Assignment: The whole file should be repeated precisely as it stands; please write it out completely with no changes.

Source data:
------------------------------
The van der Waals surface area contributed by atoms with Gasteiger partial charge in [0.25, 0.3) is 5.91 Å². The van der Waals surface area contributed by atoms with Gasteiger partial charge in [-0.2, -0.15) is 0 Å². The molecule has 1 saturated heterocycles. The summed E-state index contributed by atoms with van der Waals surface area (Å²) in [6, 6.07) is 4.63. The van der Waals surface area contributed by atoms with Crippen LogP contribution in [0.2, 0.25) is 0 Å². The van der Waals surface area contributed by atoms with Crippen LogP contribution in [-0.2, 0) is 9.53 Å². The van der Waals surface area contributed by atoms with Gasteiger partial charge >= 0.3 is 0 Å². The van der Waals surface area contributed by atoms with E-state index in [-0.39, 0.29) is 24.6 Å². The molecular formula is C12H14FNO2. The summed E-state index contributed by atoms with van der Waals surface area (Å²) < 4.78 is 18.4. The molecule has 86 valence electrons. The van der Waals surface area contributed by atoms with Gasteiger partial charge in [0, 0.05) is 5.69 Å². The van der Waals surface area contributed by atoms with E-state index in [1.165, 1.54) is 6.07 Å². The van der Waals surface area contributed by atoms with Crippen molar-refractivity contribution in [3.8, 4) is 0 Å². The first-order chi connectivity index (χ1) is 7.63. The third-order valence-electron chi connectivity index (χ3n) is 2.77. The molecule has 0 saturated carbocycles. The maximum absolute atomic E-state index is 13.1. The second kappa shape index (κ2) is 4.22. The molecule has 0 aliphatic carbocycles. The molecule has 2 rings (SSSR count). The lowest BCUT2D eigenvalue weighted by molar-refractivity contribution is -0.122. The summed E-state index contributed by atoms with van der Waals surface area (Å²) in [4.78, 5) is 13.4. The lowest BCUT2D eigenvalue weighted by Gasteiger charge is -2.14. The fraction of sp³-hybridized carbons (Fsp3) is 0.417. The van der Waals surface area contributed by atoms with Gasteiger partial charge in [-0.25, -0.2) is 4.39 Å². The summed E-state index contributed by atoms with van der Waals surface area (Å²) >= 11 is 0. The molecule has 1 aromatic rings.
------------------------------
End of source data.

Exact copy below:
The van der Waals surface area contributed by atoms with Gasteiger partial charge in [0.25, 0.3) is 5.91 Å². The van der Waals surface area contributed by atoms with Gasteiger partial charge in [-0.2, -0.15) is 0 Å². The molecule has 1 saturated heterocycles. The summed E-state index contributed by atoms with van der Waals surface area (Å²) in [6, 6.07) is 4.63. The van der Waals surface area contributed by atoms with Crippen LogP contribution in [0.2, 0.25) is 0 Å². The van der Waals surface area contributed by atoms with Crippen LogP contribution in [-0.2, 0) is 9.53 Å². The van der Waals surface area contributed by atoms with Gasteiger partial charge >= 0.3 is 0 Å². The van der Waals surface area contributed by atoms with E-state index in [-0.39, 0.29) is 24.6 Å². The molecular formula is C12H14FNO2. The summed E-state index contributed by atoms with van der Waals surface area (Å²) < 4.78 is 18.4. The molecule has 86 valence electrons. The van der Waals surface area contributed by atoms with Gasteiger partial charge in [0, 0.05) is 5.69 Å². The van der Waals surface area contributed by atoms with E-state index in [1.165, 1.54) is 6.07 Å². The van der Waals surface area contributed by atoms with Crippen molar-refractivity contribution in [3.8, 4) is 0 Å². The first-order chi connectivity index (χ1) is 7.63. The third-order valence-electron chi connectivity index (χ3n) is 2.77. The molecule has 0 saturated carbocycles. The maximum absolute atomic E-state index is 13.1. The second kappa shape index (κ2) is 4.22. The molecule has 0 aliphatic carbocycles. The molecule has 2 rings (SSSR count). The lowest BCUT2D eigenvalue weighted by molar-refractivity contribution is -0.122. The summed E-state index contributed by atoms with van der Waals surface area (Å²) in [4.78, 5) is 13.4. The lowest BCUT2D eigenvalue weighted by Gasteiger charge is -2.14. The fraction of sp³-hybridized carbons (Fsp3) is 0.417. The van der Waals surface area contributed by atoms with Gasteiger partial charge in [-0.25, -0.2) is 4.39 Å². The summed E-state index contributed by atoms with van der Waals surface area (Å²) >= 11 is 0. The molecule has 1 aromatic rings.